Employers may be surprised to learn that the Republican-controlled National Labor Relations Board just issued a unanimous decision invalidating an employer’s mandatory arbitration agreement that could be reasonably interpreted as preventing employees from filing charges with the Board. The June 18 Prime Healthcare decision analyzed the employer’s arbitration agreement using the relatively new Boeing Co. standard for evaluating facially neutral policies and rules that potentially interfere with employees’ protected rights, but fell on the side of the workers. Yesterday’s decision may require you to adjust your arbitration agreements to ensure you stay on the right side of the law.
Employers in Dallas and San Antonio are on the verge of having to provide your workers with paid sick leave – and these new city ordinances are set to go into effect in the next few weeks. When the legislative session came to a close on May 27, the state legislature had failed to pass a bill that would have banned municipal paid sick leave ordinances such as the ones passed in Austin, Dallas, and San Antonio in 2018 despite Texas employers’ high hopes.
The National Labor Relations Board issued a decision on Friday reversing 37 years of precedent and thereby granting employers greater rights to limit union activity on their premises. Under the “public space” exception, employers had to allow nonemployee union representatives access to the public areas of their property, including restaurant dining areas and cafeterias, to engage in promotional or organizational activity. But in the June 14 UPMC decision, the Board abolished that exception and held that employers no longer have to allow nonemployee union representatives access to public areas, unless the union has no other reasonable means of communicating with employees or the employer discriminates against the union by permitting similar groups access.
A federal Court of Appeals just ruled that extreme obesity not caused by an underlying physiological disorder or condition does not qualify as an impairment under the ADA. Under the 7th Circuit’s June 12 ruling, proof that extreme obesity was caused by an underlying physiological disorder or condition is necessary to implicate coverage under the Americans with Disabilities Act. What can employers take from the Richardson v. Chicago Transit Authority decision?
Illinois lawmakers recently approved House Bill 1438, referred to as the “Cannabis Regulation and Tax Act,” legalizing recreational marijuana. Governor Pritzker is expected to sign the bill into law, making Illinois the 11th state to legalize marijuana and the first state in which a legislature approved commercial sales.
In welcome news to Massachusetts employers, the Department of Paid Family and Medical Leave (DPFML) just provided much-needed answers to questions raised by the Legislature’s three-month delay of the nascent paid leave law.
Massachusetts Governor Charlie Baker, along with state house and senate leadership, just announced that they had agreed to implement a three-month delay to the Commonwealth’s robust Paid Family and Medical Leave program late on Tuesday.
By a unanimous 9-0 decision, the U.S. Supreme Court today declined to extend California’s wage-and-hour laws to employees working on offshore drilling platforms subject to the Outer Continental Shelf Lands Act (Parker Drilling Management Services Ltd. v. Newton). Although this decision represents a victory for the employer involved in the dispute, you should check with your legal counsel to ensure you are in compliance with the correct legal standard given the nuanced nature of this ruling.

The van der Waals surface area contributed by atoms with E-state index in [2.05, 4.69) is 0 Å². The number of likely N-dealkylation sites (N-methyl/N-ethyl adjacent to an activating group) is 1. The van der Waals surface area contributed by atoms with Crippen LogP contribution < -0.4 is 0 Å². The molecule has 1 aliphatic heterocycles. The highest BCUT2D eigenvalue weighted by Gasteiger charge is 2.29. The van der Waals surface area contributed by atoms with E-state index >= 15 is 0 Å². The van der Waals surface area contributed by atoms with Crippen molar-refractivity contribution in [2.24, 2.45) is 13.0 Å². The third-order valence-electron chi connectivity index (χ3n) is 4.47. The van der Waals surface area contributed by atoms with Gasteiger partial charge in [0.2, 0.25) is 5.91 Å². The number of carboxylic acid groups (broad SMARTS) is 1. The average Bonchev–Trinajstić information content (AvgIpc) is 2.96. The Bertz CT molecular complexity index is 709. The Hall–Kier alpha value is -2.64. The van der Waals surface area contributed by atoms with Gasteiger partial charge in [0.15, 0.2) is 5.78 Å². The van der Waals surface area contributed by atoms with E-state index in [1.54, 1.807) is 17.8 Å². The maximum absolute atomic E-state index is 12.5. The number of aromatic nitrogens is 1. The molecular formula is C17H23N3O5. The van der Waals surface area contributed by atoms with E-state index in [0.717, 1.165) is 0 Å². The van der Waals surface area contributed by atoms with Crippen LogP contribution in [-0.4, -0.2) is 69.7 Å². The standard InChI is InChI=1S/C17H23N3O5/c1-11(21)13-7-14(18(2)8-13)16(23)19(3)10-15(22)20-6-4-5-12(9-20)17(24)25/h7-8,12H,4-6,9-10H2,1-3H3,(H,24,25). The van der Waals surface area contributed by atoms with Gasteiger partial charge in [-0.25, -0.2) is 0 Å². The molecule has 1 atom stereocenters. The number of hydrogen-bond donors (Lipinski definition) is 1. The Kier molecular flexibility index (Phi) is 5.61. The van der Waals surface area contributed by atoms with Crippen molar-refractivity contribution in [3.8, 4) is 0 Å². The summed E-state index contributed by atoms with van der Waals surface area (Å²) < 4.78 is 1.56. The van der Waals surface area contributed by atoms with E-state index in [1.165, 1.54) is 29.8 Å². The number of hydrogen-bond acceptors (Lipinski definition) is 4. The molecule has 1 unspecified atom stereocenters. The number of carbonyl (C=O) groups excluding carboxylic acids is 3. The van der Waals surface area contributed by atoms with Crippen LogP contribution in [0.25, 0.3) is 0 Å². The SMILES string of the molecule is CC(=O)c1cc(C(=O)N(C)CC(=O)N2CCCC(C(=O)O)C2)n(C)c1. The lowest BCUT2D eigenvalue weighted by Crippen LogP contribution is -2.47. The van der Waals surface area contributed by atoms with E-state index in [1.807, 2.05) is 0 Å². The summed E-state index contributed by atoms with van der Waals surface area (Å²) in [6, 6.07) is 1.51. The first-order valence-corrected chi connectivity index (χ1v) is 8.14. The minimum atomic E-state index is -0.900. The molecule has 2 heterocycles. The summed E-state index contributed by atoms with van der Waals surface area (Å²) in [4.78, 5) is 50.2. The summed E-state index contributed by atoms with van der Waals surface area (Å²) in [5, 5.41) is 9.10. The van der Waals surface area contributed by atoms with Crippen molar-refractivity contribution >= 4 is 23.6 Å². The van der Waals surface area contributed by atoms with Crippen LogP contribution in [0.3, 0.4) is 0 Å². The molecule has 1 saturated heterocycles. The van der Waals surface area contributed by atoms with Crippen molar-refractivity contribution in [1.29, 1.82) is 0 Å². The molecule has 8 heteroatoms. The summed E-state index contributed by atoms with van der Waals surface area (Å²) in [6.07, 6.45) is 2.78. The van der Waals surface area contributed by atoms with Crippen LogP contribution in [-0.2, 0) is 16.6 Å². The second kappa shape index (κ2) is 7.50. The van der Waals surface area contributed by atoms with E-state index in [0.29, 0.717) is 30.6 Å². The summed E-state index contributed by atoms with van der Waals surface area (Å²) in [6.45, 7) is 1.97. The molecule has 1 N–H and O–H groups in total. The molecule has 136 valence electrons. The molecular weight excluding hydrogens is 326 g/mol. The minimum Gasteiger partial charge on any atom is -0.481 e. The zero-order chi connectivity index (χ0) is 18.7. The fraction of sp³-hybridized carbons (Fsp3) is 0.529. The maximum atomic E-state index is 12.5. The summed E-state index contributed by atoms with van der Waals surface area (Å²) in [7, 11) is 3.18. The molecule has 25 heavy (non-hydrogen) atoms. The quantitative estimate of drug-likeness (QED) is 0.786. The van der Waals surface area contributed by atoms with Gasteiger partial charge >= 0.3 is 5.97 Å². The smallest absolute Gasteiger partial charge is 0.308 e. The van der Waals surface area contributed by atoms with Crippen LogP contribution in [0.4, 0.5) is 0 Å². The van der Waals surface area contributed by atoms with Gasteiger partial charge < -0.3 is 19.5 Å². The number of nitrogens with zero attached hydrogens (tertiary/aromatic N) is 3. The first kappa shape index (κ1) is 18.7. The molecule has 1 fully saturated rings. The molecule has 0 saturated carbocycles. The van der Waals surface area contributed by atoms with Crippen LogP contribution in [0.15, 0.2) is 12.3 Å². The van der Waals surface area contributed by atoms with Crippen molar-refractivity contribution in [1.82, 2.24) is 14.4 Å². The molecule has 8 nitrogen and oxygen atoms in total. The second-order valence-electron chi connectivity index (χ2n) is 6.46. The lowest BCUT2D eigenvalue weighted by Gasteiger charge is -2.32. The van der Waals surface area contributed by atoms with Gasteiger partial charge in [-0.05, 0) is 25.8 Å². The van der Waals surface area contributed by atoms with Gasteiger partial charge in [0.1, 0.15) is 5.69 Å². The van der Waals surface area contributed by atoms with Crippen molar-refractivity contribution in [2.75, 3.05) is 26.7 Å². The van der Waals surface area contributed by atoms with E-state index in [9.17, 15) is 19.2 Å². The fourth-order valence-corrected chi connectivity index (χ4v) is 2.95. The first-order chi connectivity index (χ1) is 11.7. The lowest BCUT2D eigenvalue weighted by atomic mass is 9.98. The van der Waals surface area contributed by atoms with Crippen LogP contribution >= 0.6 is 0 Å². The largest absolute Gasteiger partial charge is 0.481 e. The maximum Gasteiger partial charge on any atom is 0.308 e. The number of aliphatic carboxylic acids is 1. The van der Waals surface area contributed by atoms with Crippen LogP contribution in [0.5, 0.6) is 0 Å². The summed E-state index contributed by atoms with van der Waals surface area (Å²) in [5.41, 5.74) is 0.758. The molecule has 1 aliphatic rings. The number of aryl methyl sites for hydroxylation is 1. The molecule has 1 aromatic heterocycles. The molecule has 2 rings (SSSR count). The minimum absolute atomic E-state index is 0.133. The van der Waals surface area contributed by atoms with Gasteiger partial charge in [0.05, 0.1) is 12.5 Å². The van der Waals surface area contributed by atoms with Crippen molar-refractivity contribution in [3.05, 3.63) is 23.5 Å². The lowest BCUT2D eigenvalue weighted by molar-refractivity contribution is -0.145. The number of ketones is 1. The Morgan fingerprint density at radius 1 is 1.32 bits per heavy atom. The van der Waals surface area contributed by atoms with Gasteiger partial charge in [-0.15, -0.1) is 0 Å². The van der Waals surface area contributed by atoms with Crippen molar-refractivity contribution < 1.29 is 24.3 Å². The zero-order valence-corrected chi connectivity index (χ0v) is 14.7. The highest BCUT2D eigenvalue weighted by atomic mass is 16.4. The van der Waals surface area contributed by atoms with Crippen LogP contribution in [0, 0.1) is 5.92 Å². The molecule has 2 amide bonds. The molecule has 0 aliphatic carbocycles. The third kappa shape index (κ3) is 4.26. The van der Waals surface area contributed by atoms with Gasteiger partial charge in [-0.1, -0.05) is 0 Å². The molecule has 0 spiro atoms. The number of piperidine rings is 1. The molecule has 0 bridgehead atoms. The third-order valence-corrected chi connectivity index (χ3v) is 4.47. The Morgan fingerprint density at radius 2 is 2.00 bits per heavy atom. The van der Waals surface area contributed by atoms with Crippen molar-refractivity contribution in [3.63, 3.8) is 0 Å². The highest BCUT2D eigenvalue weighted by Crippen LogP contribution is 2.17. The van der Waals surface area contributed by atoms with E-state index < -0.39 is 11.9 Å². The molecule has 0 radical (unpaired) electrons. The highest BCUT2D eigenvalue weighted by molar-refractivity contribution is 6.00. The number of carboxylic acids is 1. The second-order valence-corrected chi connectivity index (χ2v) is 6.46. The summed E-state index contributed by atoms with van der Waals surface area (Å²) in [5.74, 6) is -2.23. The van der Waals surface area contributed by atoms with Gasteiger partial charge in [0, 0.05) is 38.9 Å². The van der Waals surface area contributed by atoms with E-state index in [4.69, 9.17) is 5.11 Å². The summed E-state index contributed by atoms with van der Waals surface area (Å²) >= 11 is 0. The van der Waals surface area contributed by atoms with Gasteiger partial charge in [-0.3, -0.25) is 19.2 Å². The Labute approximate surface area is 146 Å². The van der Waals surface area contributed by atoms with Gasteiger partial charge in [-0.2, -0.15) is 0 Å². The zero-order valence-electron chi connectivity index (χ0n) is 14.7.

The U.S. Supreme Court unanimously ruled today that Title VII’s administrative exhaustion requirement—whereby an aggrieved employee first must file a claim with the Equal Employment Opportunity Commission (“EEOC”) or a state agency before filing a lawsuit—is merely a claim-processing rule, rather than jurisdictional. As a result, an employer who does not assert “failure to exhaust” as an affirmative defense to a lawsuit might waive the ability to seek dismissal on that basis. In light of today’s decision, employers must ensure they identify an employee’s failure to exhaust at the outset of any Title VII litigation to preserve their ability to dismiss the claims on that ground (Fort Bend County v. Davis).
Pushing its deadline back for the second time, the Equal Employment Opportunity Commission (EEOC) recently announced that it plans to issue amended regulations related to incentivizing participation in employer-sponsored voluntary wellness programs under the Americans with Disabilities Act (ADA) and the Genetic Information Nondiscrimination Act (GINA) by the end of this year. What should employers know about the May 22 announcement, and why might it be different from prior deadlines set by the EEOC?
This past Memorial Day weekend, the southeastern region of the United States experienced a historic heatwave that set all-time records. It’s only going to get hotter, and temperatures throughout the summer can create hazards for workers working both outside and inside. You could be held liable for creating conditions that lead to heat-related injuries and illnesses that may occur during these warm months, so you should take steps now to keep your employees safe and limit your legal exposure.
The 2018 Colorado state elections resulted in a Democratic House, Senate, and governor, smoothing the way for the 2019 legislature to pass six new employment bills. Some of these pieces of legislation had been proposed in various forms in previous sessions but failed to pass – until now. While a few still await Governor Jared Polis’s signature, they are all expected to be signed and soon should be state law.
Led by Associated Industries of Massachusetts (AIM), a nine-member coalition of the Massachusetts business community, along with employee and low-income advocacy groups, just requested a three-month delay to the start of contributions to the Commonwealth’s nascent paid family and medical leave program.
In a groundbreaking decision, a New York state appeals panel just extended union organizing rights to farmworkers, perhaps setting the stage for other states to do the same. While farmworkers have traditionally been exempted from the National Labor Relations Act (NLRA) since the statute’s inception, states can supplement the federal law by, for example, granting agricultural workers the rights to organize and bargain collectively. A split panel did just that with its May 23 decision, finding that the farmworker exclusion from the New York State Employee Relations Act (SERA), which was passed in 1937, violated the state constitution.